The Importance of Radiology and Pathology Communication in the Diagnosis and Staging of Cancer: Mammography as a Case Study. 5.2 Critical components of radiology-pathology workflows in diagnosis of cancer


Initially, a workflow must ensure the proper communication of pertinent clinical history including history of prior diseases. This patient information is usually sent from the referring clinician to the radiologist and/or pathologist. It is imperative that this clinical information be shared between radiologists and pathologists as both may not have received the information from the ordering clinician. It is also necessary that patient history be captured in the medical record as it might be the only source of patient information for either the radiologist or pathologist. In addition, a workflow must support the communication of the findings of any prior diagnostic imaging studies, including the degree of suspicion related to malignant disease and other relevant findings.

In order to ensure optimal patient care, information and specimen submission workflows should enable radiologists and pathologists to unambiguously link a pathology specimen to the following information:

  1. The demographic and clinical history of the patient;
  2. Contact information to facilitate communication between the radiologist and pathologist;
  3. Information related to the appropriate recipient of the final report;
  4. Pertinent data on the specimen itself, including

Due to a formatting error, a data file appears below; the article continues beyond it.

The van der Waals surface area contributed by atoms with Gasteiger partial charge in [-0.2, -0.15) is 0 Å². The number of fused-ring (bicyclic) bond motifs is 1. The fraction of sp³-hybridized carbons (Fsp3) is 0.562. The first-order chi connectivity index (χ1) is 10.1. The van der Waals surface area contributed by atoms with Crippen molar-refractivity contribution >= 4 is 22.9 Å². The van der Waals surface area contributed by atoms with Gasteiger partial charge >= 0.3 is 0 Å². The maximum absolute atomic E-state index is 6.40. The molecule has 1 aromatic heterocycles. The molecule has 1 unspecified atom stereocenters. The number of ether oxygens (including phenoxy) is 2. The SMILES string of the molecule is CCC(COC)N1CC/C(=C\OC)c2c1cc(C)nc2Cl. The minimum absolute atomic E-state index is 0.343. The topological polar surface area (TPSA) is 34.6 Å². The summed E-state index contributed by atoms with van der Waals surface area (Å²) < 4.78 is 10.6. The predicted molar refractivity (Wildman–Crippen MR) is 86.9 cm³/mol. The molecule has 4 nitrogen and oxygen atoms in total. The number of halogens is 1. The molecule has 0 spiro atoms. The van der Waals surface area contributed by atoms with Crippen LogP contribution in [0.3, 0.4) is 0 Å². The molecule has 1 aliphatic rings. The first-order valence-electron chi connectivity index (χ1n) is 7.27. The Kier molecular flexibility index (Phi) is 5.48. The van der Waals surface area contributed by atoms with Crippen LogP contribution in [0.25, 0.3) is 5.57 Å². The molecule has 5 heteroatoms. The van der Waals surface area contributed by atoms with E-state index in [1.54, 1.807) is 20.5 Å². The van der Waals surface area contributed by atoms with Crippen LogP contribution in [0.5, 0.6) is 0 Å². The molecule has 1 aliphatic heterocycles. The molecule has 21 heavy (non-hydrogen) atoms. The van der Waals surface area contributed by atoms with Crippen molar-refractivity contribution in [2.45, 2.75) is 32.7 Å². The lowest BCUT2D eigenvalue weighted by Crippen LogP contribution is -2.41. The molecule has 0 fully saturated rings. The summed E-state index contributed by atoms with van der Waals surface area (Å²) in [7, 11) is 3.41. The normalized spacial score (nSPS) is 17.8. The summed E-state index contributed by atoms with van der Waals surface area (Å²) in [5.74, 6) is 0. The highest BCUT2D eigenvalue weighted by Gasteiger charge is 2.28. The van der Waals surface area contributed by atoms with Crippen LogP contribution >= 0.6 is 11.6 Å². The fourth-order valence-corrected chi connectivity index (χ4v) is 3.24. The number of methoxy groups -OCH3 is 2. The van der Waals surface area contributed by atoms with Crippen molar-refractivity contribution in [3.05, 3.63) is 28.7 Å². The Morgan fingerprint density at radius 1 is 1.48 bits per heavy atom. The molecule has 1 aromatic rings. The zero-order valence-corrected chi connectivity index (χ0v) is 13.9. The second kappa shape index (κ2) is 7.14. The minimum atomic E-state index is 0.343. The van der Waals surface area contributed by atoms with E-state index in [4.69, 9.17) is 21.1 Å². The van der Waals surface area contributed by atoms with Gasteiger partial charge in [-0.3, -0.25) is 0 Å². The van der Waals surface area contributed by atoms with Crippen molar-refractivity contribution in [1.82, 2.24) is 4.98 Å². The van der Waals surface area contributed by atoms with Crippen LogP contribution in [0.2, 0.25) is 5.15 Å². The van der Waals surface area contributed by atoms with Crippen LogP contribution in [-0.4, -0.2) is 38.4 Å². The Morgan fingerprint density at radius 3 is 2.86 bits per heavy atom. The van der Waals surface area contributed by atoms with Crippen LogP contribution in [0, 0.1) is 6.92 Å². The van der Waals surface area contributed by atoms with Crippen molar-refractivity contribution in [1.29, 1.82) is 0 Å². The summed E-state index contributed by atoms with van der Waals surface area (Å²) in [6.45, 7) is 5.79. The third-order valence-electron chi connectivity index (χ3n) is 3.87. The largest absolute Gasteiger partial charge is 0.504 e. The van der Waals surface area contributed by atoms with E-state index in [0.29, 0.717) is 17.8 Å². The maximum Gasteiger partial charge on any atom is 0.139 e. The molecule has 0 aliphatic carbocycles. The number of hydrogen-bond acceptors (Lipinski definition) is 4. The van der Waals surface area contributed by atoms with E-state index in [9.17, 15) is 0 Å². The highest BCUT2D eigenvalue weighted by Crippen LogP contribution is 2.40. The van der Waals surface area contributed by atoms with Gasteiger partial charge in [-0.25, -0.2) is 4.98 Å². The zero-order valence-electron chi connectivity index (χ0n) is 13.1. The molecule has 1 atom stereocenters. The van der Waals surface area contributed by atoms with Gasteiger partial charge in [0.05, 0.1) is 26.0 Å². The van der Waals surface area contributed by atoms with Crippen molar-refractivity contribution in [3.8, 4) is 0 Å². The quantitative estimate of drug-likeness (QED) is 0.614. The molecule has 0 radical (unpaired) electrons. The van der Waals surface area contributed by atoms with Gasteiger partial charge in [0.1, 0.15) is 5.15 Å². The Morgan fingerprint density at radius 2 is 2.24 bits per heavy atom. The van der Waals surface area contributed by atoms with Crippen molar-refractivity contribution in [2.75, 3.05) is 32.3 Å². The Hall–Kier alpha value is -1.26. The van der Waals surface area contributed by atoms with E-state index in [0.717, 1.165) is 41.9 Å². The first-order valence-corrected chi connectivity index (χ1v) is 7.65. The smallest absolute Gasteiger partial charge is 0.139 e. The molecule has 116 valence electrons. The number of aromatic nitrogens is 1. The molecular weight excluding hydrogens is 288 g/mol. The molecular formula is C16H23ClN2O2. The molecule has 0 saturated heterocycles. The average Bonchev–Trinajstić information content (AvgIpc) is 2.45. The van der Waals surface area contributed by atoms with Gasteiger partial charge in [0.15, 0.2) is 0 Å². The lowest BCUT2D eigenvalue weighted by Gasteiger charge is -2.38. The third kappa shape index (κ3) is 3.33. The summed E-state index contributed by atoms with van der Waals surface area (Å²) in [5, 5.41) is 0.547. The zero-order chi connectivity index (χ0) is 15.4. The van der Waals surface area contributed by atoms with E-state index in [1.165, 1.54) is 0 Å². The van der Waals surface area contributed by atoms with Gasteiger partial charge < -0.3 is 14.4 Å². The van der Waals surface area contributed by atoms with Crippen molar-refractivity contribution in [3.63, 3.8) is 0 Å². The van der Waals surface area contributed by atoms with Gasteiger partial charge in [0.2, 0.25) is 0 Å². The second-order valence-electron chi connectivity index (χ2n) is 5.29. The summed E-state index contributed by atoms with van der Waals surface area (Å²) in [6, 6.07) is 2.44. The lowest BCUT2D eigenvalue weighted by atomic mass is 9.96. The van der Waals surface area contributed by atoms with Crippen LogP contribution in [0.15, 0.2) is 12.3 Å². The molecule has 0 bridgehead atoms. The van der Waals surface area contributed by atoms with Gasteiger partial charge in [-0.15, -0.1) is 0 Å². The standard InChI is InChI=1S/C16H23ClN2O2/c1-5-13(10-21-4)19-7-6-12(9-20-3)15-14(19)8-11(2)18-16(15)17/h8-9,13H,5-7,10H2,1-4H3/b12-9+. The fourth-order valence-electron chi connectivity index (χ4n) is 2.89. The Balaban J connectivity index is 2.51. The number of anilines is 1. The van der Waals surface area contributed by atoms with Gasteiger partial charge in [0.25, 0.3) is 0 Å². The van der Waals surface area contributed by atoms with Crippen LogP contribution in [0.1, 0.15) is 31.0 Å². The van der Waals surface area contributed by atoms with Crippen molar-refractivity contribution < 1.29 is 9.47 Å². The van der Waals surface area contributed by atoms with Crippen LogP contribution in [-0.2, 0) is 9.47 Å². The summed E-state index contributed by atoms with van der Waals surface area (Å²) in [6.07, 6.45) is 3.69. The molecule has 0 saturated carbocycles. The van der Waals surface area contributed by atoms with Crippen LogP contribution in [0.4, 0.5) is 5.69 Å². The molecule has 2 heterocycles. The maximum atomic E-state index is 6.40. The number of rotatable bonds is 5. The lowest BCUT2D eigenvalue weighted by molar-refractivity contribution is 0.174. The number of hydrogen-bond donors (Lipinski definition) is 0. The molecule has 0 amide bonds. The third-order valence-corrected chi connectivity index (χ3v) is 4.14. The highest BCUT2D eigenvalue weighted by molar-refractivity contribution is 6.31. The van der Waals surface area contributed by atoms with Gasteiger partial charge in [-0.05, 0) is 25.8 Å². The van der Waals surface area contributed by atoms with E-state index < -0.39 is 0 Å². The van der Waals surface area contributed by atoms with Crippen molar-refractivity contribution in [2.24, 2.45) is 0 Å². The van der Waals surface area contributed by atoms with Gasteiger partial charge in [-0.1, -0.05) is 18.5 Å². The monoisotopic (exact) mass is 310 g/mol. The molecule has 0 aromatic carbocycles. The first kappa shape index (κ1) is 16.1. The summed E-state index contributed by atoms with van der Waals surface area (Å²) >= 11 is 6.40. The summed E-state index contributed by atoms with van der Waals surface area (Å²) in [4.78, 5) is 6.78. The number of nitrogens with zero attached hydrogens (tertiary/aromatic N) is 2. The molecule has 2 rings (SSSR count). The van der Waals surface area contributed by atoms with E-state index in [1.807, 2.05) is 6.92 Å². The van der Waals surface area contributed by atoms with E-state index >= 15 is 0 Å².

a.        The anatomical origin of the specimen;
    b.      The methods used in the collection and pre-analytical processing prior to arrival at the pathology laboratory;
    c.       Unique specimen identifiers (e.g., bar codes) that can be used to securely label the samples at the time and site of collection.

Workflows must ensure the flow of communication of results (both positive and negative) between pathologists and radiologists to support the formal correlation process of radiology and pathology results and resolve any discordance in a timely manner. The proposed workflow in Figure 2 illustrates a high level summary of an idealized workflow model that maximizes the information transfer between the primary disciplines under consideration and identifies key roles including the referring clinician, radiologist, and pathologist in addition to other users of radiology-pathology information like cancer registries. Appendix A presents more detailed illustrations of each phase of the workflow process – screening, biopsy, and diagnosis.

Figure 2 : Proposed Workflow

Graphic. Proposed Workflow

This diagram represents a high-level summary of an idealized workflow process that maximizes the flow of information between the referring clinician, radiologist, and pathologist involved in the cancer diagnosis process as well as additional users of radiology-pathology information such as cancer registries.

Ultimately, the patient’s medical records must include not only clinical history but also a complete account of all the relevant radiology and pathology information, preferably in an electronic format.

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